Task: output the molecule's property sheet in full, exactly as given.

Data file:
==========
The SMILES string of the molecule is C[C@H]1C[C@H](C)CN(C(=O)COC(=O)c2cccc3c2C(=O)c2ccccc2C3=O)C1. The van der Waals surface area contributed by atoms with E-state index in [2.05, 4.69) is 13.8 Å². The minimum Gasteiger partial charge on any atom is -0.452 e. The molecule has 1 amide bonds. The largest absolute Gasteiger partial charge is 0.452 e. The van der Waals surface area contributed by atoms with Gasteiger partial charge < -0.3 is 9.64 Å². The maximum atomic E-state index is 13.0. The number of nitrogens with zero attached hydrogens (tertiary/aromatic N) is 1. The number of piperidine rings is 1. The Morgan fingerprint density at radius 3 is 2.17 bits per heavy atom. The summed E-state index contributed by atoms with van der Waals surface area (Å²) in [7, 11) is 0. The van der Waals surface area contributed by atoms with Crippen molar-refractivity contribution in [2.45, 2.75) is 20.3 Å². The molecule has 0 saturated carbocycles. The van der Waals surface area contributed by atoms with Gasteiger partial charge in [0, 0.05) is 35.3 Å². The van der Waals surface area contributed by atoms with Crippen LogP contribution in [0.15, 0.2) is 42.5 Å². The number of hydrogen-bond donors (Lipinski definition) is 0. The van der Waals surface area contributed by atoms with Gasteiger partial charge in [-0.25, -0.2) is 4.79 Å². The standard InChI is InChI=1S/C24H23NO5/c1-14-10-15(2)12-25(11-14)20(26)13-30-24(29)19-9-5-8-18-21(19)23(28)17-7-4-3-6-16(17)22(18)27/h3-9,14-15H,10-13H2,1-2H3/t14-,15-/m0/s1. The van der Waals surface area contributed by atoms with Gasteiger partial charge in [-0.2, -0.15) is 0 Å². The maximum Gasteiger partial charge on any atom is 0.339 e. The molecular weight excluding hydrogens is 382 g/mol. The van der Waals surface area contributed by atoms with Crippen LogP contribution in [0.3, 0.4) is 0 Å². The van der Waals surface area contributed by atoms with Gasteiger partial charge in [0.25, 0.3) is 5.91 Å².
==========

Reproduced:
The SMILES string of the molecule is C[C@H]1C[C@H](C)CN(C(=O)COC(=O)c2cccc3c2C(=O)c2ccccc2C3=O)C1. The van der Waals surface area contributed by atoms with E-state index in [2.05, 4.69) is 13.8 Å². The minimum Gasteiger partial charge on any atom is -0.452 e. The molecule has 1 amide bonds. The largest absolute Gasteiger partial charge is 0.452 e. The van der Waals surface area contributed by atoms with Gasteiger partial charge < -0.3 is 9.64 Å². The maximum atomic E-state index is 13.0. The number of nitrogens with zero attached hydrogens (tertiary/aromatic N) is 1. The number of piperidine rings is 1. The Morgan fingerprint density at radius 3 is 2.17 bits per heavy atom. The summed E-state index contributed by atoms with van der Waals surface area (Å²) in [7, 11) is 0. The van der Waals surface area contributed by atoms with Crippen molar-refractivity contribution in [2.45, 2.75) is 20.3 Å². The molecule has 0 saturated carbocycles. The van der Waals surface area contributed by atoms with Gasteiger partial charge in [0, 0.05) is 35.3 Å². The van der Waals surface area contributed by atoms with Crippen LogP contribution in [0.15, 0.2) is 42.5 Å². The number of hydrogen-bond donors (Lipinski definition) is 0. The van der Waals surface area contributed by atoms with Gasteiger partial charge in [-0.25, -0.2) is 4.79 Å². The standard InChI is InChI=1S/C24H23NO5/c1-14-10-15(2)12-25(11-14)20(26)13-30-24(29)19-9-5-8-18-21(19)23(28)17-7-4-3-6-16(17)22(18)27/h3-9,14-15H,10-13H2,1-2H3/t14-,15-/m0/s1. The van der Waals surface area contributed by atoms with Gasteiger partial charge in [-0.2, -0.15) is 0 Å². The maximum Gasteiger partial charge on any atom is 0.339 e. The molecular weight excluding hydrogens is 382 g/mol. The van der Waals surface area contributed by atoms with Crippen LogP contribution in [0.3, 0.4) is 0 Å². The van der Waals surface area contributed by atoms with Gasteiger partial charge in [0.25, 0.3) is 5.91 Å².